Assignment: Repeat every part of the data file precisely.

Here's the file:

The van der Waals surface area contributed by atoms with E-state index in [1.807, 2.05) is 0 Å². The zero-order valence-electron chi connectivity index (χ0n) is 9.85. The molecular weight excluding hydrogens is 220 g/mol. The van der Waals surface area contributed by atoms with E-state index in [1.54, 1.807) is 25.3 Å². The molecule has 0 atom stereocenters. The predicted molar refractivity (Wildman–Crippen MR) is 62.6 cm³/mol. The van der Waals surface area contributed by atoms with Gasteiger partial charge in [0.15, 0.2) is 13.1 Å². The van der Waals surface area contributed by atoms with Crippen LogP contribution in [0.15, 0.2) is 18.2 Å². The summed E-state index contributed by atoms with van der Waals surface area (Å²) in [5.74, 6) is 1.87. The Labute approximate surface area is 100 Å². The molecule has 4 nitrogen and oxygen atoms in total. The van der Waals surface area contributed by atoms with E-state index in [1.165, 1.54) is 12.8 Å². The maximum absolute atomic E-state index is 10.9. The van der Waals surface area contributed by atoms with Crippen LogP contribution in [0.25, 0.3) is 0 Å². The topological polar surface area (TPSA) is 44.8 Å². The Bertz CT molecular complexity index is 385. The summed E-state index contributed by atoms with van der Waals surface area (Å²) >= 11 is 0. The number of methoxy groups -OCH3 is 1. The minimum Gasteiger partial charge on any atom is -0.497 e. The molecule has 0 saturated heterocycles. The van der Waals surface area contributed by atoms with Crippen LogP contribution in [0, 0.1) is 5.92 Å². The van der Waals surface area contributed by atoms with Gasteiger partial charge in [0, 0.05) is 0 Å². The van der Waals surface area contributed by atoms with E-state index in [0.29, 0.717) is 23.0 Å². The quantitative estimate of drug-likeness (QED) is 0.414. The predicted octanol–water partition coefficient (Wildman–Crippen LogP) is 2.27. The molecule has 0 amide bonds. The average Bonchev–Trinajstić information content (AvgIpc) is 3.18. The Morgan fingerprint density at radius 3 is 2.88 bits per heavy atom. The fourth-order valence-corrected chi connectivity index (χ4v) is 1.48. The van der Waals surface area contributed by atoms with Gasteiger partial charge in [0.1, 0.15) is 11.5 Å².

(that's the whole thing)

The van der Waals surface area contributed by atoms with E-state index in [1.807, 2.05) is 0 Å². The zero-order valence-electron chi connectivity index (χ0n) is 9.85. The molecular weight excluding hydrogens is 220 g/mol. The van der Waals surface area contributed by atoms with E-state index in [1.54, 1.807) is 25.3 Å². The molecule has 0 atom stereocenters. The predicted molar refractivity (Wildman–Crippen MR) is 62.6 cm³/mol. The van der Waals surface area contributed by atoms with Gasteiger partial charge in [0.15, 0.2) is 13.1 Å². The van der Waals surface area contributed by atoms with Crippen LogP contribution in [0.15, 0.2) is 18.2 Å². The summed E-state index contributed by atoms with van der Waals surface area (Å²) in [5.74, 6) is 1.87. The Labute approximate surface area is 100 Å². The molecule has 4 nitrogen and oxygen atoms in total. The van der Waals surface area contributed by atoms with E-state index in [1.165, 1.54) is 12.8 Å². The maximum absolute atomic E-state index is 10.9. The van der Waals surface area contributed by atoms with Crippen LogP contribution in [0.25, 0.3) is 0 Å². The topological polar surface area (TPSA) is 44.8 Å². The Bertz CT molecular complexity index is 385. The summed E-state index contributed by atoms with van der Waals surface area (Å²) >= 11 is 0. The number of methoxy groups -OCH3 is 1. The minimum Gasteiger partial charge on any atom is -0.497 e. The molecule has 0 saturated heterocycles. The van der Waals surface area contributed by atoms with Crippen LogP contribution in [0, 0.1) is 5.92 Å². The van der Waals surface area contributed by atoms with Gasteiger partial charge in [0, 0.05) is 0 Å². The van der Waals surface area contributed by atoms with E-state index in [0.29, 0.717) is 23.0 Å². The quantitative estimate of drug-likeness (QED) is 0.414. The predicted octanol–water partition coefficient (Wildman–Crippen LogP) is 2.27. The molecule has 0 amide bonds. The average Bonchev–Trinajstić information content (AvgIpc) is 3.18. The Morgan fingerprint density at radius 3 is 2.88 bits per heavy atom. The fourth-order valence-corrected chi connectivity index (χ4v) is 1.48. The van der Waals surface area contributed by atoms with Gasteiger partial charge in [0.1, 0.15) is 11.5 Å².